Tuesday, Mar 20, 2018
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'Cinderella' a little long but still a feast for the eyes

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Rodgers & Hammerstein’s Cinderella is the equivalent of feeding red meat to the lion that is Broadway.

It’s got memorable music, lavish costumes, and enchanting special effects. More important for the Great White Way, it gleefully taps into a fairy tale aesthetic that all but guarantees another generation of theatergoers.

An opening night audience sprinkled with little girls wearing princess outfits confirmed that Thursday, when the touring company of the Tony Award-winning Broadway show landed at the Stranahan Theater for six performances.

It’s a musical with a curious pedigree, having been penned by Richard Rodgers and Oscar Hammerstein in 1957 as a television production starring Julie Andrews. Two more TV versions followed in the ’60s and ’90s before the theater reverse-engineered its timeless love story with a bit of plot expansion and a dollop of social consciousness. What, after all, is a fairy tale without a moral?

Most American children become familiar with the plot in toddlerhood: Beautiful, lonely Ella (Tatyana Lubov) works as a scullery maid for her evil stepmother Madame (Sarah Smith) and stepsisters (Joanna Johnson, Nicole Zelka), all the while dreaming of a better life.

Stuck in his castle up the road, dragon-slaying Prince Topher (Louis Griffin) wallows in his own loneliness, even as his Machiavellian chief minister (Vincent B. Davis) schemes to seize farmland from the populace. To keep the prince distracted, the minister convinces him to throw a ball. Every eligible young lady in the land will be invited, and if the stars align, his highness just might find a bride.

A ball requires a wardrobe of finery, which Madame and her haughty daughters have in abundance. As they head off to the palace with a comic certainty of matrimonial success, Ella remains at home, which is to say, ripe for a visit from a fairy godmother (Leslie Jackson) determined to make the “Impossible: Possible.”

That’s just one of the memorable songs by the team behind Oklahoma!, South Pacific, and The Sound of Music. You can even hear melodic precursors of the latter, which would be their final Broadway show.

This is not, however, your mother or grandmother’s Cinderella. Beyond breezily familiar tunes like “Ten Minutes Ago,” “In My Own Little Corner,” and “Do I Love You,” this current Broadway staging includes songs that weren’t in either TV versions, including “Loneliness of Evening,” which was cut from South Pacific.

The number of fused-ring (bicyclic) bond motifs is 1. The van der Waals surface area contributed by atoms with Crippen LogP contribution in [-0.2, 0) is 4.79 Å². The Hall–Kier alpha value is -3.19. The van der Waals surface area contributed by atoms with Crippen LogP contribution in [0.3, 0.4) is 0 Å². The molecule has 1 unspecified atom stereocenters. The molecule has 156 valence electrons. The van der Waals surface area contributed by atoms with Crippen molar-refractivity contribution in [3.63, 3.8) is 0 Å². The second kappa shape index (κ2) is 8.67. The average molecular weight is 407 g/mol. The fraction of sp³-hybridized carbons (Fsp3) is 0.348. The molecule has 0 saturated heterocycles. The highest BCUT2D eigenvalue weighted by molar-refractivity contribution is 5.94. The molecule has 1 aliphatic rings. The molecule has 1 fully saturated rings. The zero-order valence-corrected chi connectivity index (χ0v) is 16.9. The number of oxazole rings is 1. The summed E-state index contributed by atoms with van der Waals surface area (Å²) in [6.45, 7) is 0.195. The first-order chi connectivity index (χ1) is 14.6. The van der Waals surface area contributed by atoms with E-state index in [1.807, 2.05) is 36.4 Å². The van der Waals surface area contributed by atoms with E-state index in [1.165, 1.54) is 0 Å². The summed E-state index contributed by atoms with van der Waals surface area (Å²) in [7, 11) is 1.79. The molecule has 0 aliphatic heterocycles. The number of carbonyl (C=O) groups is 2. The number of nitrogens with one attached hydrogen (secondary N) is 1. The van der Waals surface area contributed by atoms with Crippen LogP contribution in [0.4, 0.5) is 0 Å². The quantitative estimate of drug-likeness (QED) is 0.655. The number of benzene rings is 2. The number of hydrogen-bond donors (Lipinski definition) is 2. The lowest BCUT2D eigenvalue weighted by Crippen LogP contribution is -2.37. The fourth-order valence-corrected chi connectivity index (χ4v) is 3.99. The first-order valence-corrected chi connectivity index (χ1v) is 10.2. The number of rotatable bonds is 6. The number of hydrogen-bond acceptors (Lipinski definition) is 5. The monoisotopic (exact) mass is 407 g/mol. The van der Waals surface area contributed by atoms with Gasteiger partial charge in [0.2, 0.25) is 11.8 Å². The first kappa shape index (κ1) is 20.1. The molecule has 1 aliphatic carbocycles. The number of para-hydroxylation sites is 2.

There’s also a heightened sense of politics in Douglas Carter Beane’s revisionist script. Corbin Williams’ rabble-rouser Jean-Michel spends the entire show railing against the monarchy.

Youngsters almost certainly won’t take note of that, or get the occasional adult-oriented remark by Vincent B. Davis’ wonderfully snide Lord Pinkleton, a king in his own mind.

They will, however, delight in Lubov’s engaging performance as the title character, this incarnation feistier than most. Louis Griffin’s Prince Topher is both to be loved and laughed at, while Smith, Johnson, and Zelka bring plenty of comic panache to the party.

Mostly, though, a show like Cinderella is about the visuals. How will Cinderella instantly trade her servant togs for a beautiful gown? What about that pumpkin-cum-golden carriage pulled by four white steeds? Rest assured the technical staff works some minor miracles designed to impress eyes of all ages.

Clocking in at about two hours (plus intermission), this Cinderella seems a bit long for its intended audience. Blame several extended dance sequences that unfold like endurance tests for the performers.

Then again, length is an observation a parent would make. For most kids, time will fly by.

Performances of Cinderella at the Stranahan Theater, 4645 Heatherdowns Blvd., continue at 2 and 8 p.m. Saturday and 2 and 7:30 p.m. Sunday. Tickets are $38-$73, available at the Stranahan box-office, 419-381-8851, or from theaterleague.com.

Contact Mike Pearson at mpearson@theblade.com or 419-724-6159.

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